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Profits fall but Aurizon hauls record coal volumes

2014-02-19

 

Aurizon has posted a fall in half year profit but the rail freight operator hauled record amounts of coal in January and February and expects to haul more coal this year than previously forecast.

   
Profits fall but Aurizon hauls record coal volumes

Courtesy Aurizon

By Jennifer Perry
 
Net profit for the six months to December 31 fell to $107.3m, a 39% slide from $176m in the first half of 2013.
 
One-off impairments that affected the company’s results, previously announced in December, include $147m on its rolling stock fleet, $50m on a strategic infrastructure projects review and $25m in the payment for voluntary redundancies.
 
Aurizon is reportedly shrinking its locomotive fleet by almost one third to 598 engines and its wagon fleet by 12% to 16,292 cars by financial year 2018.
 
In the six months to December 31, there were 262 voluntary redundancies which the company expects to deliver $28m in savings during financial year 2014 and $42m during the following full year.
 
Underlying net profit for the period was $263m, an 18% increase on the $222m for the previous corresponding period (pcp).
 
Revenue for the same period was $1.965bn, up 5% on the pcp’s $1.879bn.
 
Aurizon’s coal haulage business performed strongly with volumes growing 13% to 109.7 million tonnes (mt) in the same period – representing a record six month period for the company.
 
Queensland volumes were up 13% to 88.6mt while New South Wales volumes increased by 12% to 21.1mt.
 
There was a 3% increase in the coal haulage business’ revenue and a 3% reduction in operating costs, contributing to a 32% increase in underlying earnings before interest and taxation (EBIT) to $187m.
 
According to the company’s chief executive Lance Hockridge, the strong coal haulage volumes continued in January and February, therefore Aurizon’s expectations for the 2013/14 financial year have increased to between 207 and 212 mt, up from its previous forecast of between 200 and 205 million tonnes.
 
“This takes into account the impact of recent weather events in Queensland that resulted in coal tonnage losses of about 1.5 tonnes (with an estimated loss of about $5m in revenue as of 11 February), and is subject to no further material disruptions (outside normal expectations) from the wet season, nor industrial action,” Hockridge said.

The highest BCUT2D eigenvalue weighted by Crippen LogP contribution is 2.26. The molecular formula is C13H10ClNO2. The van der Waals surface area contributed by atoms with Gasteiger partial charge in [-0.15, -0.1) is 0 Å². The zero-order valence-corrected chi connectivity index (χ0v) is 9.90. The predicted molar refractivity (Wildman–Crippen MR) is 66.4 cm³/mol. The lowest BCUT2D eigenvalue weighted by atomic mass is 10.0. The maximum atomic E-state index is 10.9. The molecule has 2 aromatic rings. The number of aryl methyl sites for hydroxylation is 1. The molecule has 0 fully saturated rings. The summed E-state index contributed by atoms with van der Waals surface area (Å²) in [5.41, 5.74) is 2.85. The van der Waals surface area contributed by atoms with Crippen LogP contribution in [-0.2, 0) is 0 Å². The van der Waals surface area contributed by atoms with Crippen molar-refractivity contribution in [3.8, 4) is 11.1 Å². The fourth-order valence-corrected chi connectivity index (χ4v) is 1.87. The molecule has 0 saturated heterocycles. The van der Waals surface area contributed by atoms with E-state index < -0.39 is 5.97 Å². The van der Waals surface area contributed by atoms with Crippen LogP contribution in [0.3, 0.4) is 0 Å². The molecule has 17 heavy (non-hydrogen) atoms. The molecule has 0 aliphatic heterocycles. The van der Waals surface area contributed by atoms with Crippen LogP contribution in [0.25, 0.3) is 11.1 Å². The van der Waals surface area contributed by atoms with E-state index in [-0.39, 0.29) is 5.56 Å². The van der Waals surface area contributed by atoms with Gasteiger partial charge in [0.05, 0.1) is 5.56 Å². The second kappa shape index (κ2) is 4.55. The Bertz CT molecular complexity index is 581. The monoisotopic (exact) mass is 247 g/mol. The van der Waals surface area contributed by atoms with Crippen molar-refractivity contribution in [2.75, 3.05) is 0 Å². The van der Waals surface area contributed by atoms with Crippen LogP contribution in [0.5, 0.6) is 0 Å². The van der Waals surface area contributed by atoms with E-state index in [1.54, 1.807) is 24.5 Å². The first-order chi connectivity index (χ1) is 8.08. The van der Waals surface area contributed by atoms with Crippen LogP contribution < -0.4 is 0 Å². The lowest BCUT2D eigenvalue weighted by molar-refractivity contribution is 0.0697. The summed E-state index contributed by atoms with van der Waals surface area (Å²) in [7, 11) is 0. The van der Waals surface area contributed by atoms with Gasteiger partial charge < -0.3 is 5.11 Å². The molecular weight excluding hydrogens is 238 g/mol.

Aurizon’s iron ore volumes for the period grew 42% to 15.0 mt and underlying EBIT increased 11% to $50m. 
 
Aurizon’s network business had a material increase in throughput to 107.6 mt, an increase of 20% on the pcp.
 
This represents the largest six month period in tonnage throughput across the Central Queensland Coal Network. 
 
Underlying EBIT for the network business reduced 2% to $217m due to lower revenue yield from fixed access revenues for the Central Queensland Coal Network.
 
The company’s freight business hauled 24.6 mt during the period, a decrease of 5% compared to the pcp.
 
Within freight, bulk volumes decreased 7% due to the end of Aurizon’s grain haulage contract with CBH in Western Australia in October 2012 and lower Queensland grain volumes this year. Offsetting this was a 14% increase in intermodal volumes largely due to new contracts which commenced this year.
 
Underlying EBIT for the freight business increased 300% to $20m.
 
Aurizon delivered $417m in capital investments for the period of which $215m was on growth projects including Queensland’s Wiggins Island Rail project, Hay Point expansion and Rolleston electrification, with the balance on sustaining capital expenditure.
 
December last year also saw government approval for the $150m Hexham train support facility in NSW’s Hunter Valley.
 
Outlook
Hockridge said the result reinforced the traction Aurizon’s transformational program is getting and reaffirmed that the company is on track to meet its operating ratio of 75% in financial year 2015.
 
“Aurizon is driving out costs and lifting productivity across operations in a persistently challenging economic environment where resource investment has moderated and general freight activity remains flat,” Hockridge said.
 
“Aurizon’s view on the medium to long term macroeconomic environment remains positive though short-term headwinds in the domestic economy continues to be challenging for many customers.
 
“We remain confident in the long term drivers of global demand for Australian resources, including coal and iron ore, based on continuing urbanisation and industrialisation of Asian economies.”
 
Hockridge acknowledged that there was substantial work ahead and some “industrial risk” as Aurizon finalises new enterprise agreements this year.